Four Ways to Open a Science Story

9 March 2013 by Matt Shipman, posted in Uncategorized

Photo credit: nh313066/stock.xchng

There are many ways to begin a story. And finding the right opening line can make writing the rest of the story much easier. Finding the right opening line is also important if you want the reader to keep reading.

I am not the first person to say this. Tim Radford’s famous “Manifesto for the Simple Scribe” lists the all-important first line in rule number 12, which says (among other things) that “there is always an ideal first sentence.” But how do you find that ideal first sentence?

This question came up recently when I was speaking to an undergraduate science writing class. In response, I talked about four broad types of ledes – or introductory paragraphs – for science stories. I’ll explore these four categories here. I want to stress that this is not an exhaustive list; some of the categories can overlap, and there are many others that I don’t touch on at all. But these thoughts should, hopefully, serve as a good starting point for conversation.

Mystery

Some science stories begin with a line that simply begs to be explained. I don’t mean that they are written in technical language that can’t be understood; I mean that they capture a reader’s imagination and almost force the reader to find out what is going on. Carl Zimmer is particularly adept at this.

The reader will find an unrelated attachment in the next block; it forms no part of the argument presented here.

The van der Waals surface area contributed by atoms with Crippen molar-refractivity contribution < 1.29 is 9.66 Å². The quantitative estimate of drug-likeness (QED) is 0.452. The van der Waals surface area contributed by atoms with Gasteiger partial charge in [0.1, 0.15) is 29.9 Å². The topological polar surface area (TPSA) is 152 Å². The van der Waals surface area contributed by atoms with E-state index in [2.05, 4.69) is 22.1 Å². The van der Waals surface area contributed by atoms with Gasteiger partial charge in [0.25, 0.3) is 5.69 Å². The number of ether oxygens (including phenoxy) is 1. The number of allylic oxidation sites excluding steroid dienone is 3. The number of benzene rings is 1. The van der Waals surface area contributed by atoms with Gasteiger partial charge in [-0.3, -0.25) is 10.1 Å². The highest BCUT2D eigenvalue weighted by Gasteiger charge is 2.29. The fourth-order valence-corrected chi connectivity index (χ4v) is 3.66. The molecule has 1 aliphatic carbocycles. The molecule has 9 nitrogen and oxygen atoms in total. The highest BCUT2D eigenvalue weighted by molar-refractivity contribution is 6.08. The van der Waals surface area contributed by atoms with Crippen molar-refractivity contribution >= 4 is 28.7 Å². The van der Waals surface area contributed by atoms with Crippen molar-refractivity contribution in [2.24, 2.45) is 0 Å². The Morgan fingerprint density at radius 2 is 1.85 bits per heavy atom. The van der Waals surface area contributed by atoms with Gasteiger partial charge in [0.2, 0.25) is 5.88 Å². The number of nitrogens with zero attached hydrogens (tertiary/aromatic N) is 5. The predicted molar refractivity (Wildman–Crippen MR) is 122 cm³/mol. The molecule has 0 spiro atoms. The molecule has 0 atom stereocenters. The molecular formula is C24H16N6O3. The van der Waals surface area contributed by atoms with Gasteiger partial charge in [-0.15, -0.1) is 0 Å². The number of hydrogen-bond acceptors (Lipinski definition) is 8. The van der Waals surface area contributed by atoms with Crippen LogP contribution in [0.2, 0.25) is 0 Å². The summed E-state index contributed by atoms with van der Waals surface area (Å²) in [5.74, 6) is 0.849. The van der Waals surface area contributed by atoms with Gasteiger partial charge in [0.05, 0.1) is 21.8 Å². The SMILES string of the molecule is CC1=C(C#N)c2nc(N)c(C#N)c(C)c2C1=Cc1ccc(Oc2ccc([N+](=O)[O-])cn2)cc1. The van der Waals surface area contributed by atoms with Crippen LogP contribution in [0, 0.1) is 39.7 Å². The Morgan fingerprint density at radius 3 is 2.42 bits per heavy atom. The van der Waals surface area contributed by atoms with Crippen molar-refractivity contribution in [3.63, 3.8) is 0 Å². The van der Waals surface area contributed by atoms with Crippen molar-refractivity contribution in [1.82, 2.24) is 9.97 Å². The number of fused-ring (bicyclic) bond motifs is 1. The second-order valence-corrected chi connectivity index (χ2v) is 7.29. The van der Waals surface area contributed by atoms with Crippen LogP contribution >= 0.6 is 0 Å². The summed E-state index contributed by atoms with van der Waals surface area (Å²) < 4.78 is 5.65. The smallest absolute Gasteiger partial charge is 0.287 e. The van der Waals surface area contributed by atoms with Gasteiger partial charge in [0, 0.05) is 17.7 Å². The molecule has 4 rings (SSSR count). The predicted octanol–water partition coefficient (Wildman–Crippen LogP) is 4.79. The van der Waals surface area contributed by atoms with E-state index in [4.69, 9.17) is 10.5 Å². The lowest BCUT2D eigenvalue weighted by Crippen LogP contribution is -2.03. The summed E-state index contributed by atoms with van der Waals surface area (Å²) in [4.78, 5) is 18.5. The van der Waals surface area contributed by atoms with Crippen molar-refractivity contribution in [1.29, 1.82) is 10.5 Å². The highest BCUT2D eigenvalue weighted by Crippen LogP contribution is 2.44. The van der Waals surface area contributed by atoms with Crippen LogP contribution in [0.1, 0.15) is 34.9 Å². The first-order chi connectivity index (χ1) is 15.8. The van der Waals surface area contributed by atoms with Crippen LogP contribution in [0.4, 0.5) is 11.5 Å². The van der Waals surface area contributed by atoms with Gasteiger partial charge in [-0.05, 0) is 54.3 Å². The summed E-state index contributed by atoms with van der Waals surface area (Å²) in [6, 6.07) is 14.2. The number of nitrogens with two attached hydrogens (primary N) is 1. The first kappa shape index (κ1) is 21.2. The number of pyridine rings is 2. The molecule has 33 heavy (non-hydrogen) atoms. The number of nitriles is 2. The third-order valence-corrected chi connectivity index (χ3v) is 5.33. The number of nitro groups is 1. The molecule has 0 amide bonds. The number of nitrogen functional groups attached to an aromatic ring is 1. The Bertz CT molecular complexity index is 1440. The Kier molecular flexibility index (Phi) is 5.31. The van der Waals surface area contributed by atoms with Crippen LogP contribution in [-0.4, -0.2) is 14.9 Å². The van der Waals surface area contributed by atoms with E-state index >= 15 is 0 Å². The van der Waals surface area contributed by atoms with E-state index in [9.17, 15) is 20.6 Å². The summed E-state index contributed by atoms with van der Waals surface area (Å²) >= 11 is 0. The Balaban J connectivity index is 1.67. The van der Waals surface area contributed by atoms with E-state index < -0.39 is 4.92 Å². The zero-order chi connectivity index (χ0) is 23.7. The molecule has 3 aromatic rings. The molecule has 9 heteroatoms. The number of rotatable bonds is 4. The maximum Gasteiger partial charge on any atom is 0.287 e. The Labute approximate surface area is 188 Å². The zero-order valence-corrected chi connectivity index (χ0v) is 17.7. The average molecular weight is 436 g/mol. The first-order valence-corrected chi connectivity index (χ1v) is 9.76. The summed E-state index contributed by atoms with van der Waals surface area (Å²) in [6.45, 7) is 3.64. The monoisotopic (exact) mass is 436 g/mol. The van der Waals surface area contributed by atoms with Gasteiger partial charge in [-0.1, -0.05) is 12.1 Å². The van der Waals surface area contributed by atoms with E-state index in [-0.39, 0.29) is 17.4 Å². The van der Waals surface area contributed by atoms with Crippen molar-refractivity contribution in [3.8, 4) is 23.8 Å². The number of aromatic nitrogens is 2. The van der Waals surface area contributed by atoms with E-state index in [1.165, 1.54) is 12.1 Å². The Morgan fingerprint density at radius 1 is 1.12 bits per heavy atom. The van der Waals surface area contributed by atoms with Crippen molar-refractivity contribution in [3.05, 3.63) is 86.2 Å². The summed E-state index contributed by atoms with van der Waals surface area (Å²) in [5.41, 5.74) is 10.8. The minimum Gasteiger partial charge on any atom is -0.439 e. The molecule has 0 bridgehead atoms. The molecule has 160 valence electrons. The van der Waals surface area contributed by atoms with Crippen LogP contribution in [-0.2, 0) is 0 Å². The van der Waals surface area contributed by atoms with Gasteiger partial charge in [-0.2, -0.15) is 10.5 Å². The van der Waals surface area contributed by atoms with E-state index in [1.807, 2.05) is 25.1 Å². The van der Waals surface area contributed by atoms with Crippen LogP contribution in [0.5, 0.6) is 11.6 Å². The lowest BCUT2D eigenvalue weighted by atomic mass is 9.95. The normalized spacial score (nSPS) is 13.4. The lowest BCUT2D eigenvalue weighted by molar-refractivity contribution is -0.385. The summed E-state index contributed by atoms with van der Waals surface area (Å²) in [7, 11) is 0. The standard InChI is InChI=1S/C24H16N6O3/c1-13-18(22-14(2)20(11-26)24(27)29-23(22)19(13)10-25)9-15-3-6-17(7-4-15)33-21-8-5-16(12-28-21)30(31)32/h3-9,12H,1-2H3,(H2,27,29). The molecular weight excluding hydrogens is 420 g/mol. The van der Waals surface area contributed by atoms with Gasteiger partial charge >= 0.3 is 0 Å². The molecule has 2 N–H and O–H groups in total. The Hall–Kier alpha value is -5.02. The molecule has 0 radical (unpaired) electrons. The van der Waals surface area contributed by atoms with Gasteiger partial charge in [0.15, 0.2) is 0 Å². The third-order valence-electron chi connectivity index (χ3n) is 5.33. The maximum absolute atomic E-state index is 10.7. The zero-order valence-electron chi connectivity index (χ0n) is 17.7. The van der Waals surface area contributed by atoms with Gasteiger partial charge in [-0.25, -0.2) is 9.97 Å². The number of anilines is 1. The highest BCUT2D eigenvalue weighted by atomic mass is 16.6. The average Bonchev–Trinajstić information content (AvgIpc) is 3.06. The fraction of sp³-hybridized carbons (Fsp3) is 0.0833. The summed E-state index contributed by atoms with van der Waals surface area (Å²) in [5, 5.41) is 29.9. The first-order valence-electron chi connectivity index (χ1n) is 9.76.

He wrote one of my favorite ledes: “In 1941, a rose killed a policeman.” After I read that first line, I had to keep reading. Ultimately, the piece was about antibiotics and the microbiome. Some readers might have been put off if the story had begun with a reference to the microbiome, but by the time you got to the nitty-gritty details, the story had built up enough narrative momentum to propel readers through to the finish line.

More recently, Zimmer led a piece this way: “This is a story about the discovery of an organ that measures twelve feet long and four inches wide.” Again, the reader is compelled to keep reading. (And, again, the subject matter may otherwise have caused some readers to steer clear.)

Humanize It

It might be difficult to get people to read a story about microbiology. It could even be a challenge to get people to read about something as eye-catching as a crime, if the crime happened some place far away. But if you open the story by making it about a person, you can usually get someone’s attention.